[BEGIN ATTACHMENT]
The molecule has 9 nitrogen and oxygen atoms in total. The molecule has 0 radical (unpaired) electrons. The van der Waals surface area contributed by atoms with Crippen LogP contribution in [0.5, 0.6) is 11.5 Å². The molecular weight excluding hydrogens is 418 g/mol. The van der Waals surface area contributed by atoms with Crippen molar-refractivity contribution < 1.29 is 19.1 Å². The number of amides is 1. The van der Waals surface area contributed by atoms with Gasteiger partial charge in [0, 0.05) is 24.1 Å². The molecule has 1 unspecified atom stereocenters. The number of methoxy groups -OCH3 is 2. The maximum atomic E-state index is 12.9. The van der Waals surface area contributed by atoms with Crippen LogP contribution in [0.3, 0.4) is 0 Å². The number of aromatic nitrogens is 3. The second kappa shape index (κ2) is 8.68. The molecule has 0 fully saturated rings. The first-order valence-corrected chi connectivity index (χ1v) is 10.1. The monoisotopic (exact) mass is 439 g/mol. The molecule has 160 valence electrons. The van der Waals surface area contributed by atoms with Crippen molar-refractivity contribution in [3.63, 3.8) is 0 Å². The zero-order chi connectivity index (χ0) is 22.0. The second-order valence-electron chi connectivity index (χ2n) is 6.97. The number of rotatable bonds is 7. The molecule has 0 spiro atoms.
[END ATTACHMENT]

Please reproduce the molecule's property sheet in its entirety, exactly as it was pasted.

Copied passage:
The molecule has 9 nitrogen and oxygen atoms in total. The molecule has 0 radical (unpaired) electrons. The van der Waals surface area contributed by atoms with Crippen LogP contribution in [0.5, 0.6) is 11.5 Å². The molecular weight excluding hydrogens is 418 g/mol. The van der Waals surface area contributed by atoms with Crippen molar-refractivity contribution < 1.29 is 19.1 Å². The number of amides is 1. The van der Waals surface area contributed by atoms with Gasteiger partial charge in [0, 0.05) is 24.1 Å². The molecule has 1 unspecified atom stereocenters. The number of methoxy groups -OCH3 is 2. The maximum atomic E-state index is 12.9. The van der Waals surface area contributed by atoms with Crippen LogP contribution in [0.3, 0.4) is 0 Å². The number of aromatic nitrogens is 3. The second kappa shape index (κ2) is 8.68. The molecule has 0 fully saturated rings. The first-order valence-corrected chi connectivity index (χ1v) is 10.1. The monoisotopic (exact) mass is 439 g/mol. The molecule has 160 valence electrons. The van der Waals surface area contributed by atoms with Crippen molar-refractivity contribution in [3.63, 3.8) is 0 Å². The zero-order chi connectivity index (χ0) is 22.0. The second-order valence-electron chi connectivity index (χ2n) is 6.97. The number of rotatable bonds is 7. The molecule has 0 spiro atoms.